In Growing Agile Leaders (available both in print and on Kindle), author Bob Dale shows his awareness of where we have come from and where we are going in the study and practice of leadership. I was particularly interested in his thoughts about what’s ahead of us and the challenges that leaders face.
“What gives you hope for the future of leadership?”
Leaders are always more pivotal when times and situations are changing rapidly. When the world is cruising merrily along on autopilot, managers do well. But, when new worlds are emerging moment by moment, leaders make the difference. Leaders are the faces of hope and future amid instability.
One of my favorite leadership stories is about Ernest Shackleton’s ill-fated 1914 exploratory expedition to the South Pole. Shackleton’s ship, the Endurance, became blocked and then frozen into the polar ice. Over ten months, the ship was slowly crushed and finally sank. Survival became the crew’s only agenda. The miracle was that, although the entire crew of 27 spent 634 days on the ice, Shackleton finally led all of them safely home to England.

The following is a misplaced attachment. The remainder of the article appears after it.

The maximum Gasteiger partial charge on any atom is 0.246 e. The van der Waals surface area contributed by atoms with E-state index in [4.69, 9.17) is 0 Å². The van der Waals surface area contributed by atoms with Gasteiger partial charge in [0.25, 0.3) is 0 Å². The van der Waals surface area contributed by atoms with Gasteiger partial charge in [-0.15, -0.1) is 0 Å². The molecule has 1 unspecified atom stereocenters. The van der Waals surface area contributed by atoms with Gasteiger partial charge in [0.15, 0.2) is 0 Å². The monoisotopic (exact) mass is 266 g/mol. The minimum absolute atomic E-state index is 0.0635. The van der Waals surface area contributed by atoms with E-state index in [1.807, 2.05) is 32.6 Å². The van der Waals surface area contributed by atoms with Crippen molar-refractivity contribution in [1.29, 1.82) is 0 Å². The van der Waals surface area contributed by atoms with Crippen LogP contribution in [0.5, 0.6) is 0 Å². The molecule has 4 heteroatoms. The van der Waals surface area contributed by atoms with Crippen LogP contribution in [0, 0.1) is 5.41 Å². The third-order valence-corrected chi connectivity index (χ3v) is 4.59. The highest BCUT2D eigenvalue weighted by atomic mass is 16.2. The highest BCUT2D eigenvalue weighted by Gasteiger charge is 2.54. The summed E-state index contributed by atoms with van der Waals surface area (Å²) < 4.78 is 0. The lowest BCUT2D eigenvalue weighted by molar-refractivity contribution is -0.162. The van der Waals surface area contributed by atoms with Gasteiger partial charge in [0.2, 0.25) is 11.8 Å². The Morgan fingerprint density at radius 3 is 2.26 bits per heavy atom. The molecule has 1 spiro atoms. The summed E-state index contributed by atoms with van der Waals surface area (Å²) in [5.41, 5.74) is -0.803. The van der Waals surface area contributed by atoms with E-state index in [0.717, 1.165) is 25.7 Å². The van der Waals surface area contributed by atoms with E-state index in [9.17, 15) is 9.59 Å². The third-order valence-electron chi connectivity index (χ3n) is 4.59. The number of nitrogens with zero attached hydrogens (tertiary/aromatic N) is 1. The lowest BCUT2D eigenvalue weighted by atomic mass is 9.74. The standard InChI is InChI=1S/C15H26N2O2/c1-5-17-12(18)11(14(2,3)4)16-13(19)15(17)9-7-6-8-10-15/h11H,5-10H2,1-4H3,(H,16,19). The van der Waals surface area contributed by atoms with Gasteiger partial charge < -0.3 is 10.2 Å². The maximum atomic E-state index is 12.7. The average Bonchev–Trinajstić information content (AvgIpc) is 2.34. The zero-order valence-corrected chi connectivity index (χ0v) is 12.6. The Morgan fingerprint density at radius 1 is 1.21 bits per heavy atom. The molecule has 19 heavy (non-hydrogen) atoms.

Ironically, Shackleton was an ordinary leader in ordinary times. But, he became an extraordinary leader when his world descended into chaos. Legend has it that Sir Edmund Hillary, the conqueror of Mount Everest, once noted, “If your life is on the line, fall on your knees and pray for Shackleton to appear.” In the fashion of leaders amid seismic conditions, Shackleton’s blend of skills and temperament ultimately saved the day for his crew on that ice floe.
I think I see a couple of future trends emerging now that call for agile leaders:
Organic thinking is on the rise for leaders. Very few of us now assume that congregations and organizations are stable settings to be managed mechanically. Leaders expect constant change and a pattern of novel challenges. That calls on us to think and lead living, learning, adapting communities of faith and action. In other words, for the future church, only agile leaders need apply---because only agile leaders will survive and succeed.
In the past, churches that were defined by their surrounding culture were best led by priestly ministers. Continuity was expected, and the status quo was supported. In the future, churches as “communities of contrast” will be led by prophetic and agile leaders. In these congregations---measured by Christ’s commands---change will be expected and nurtured.
The future will introduce us to situations we haven’t yet imagined. By definition, effective churches will rely on agile leaders. The future won’t be easy. After all, humans fall 700 times as we learn to walk. The difference is dramatic---agile leaders find ways to regain their feet and move ahead.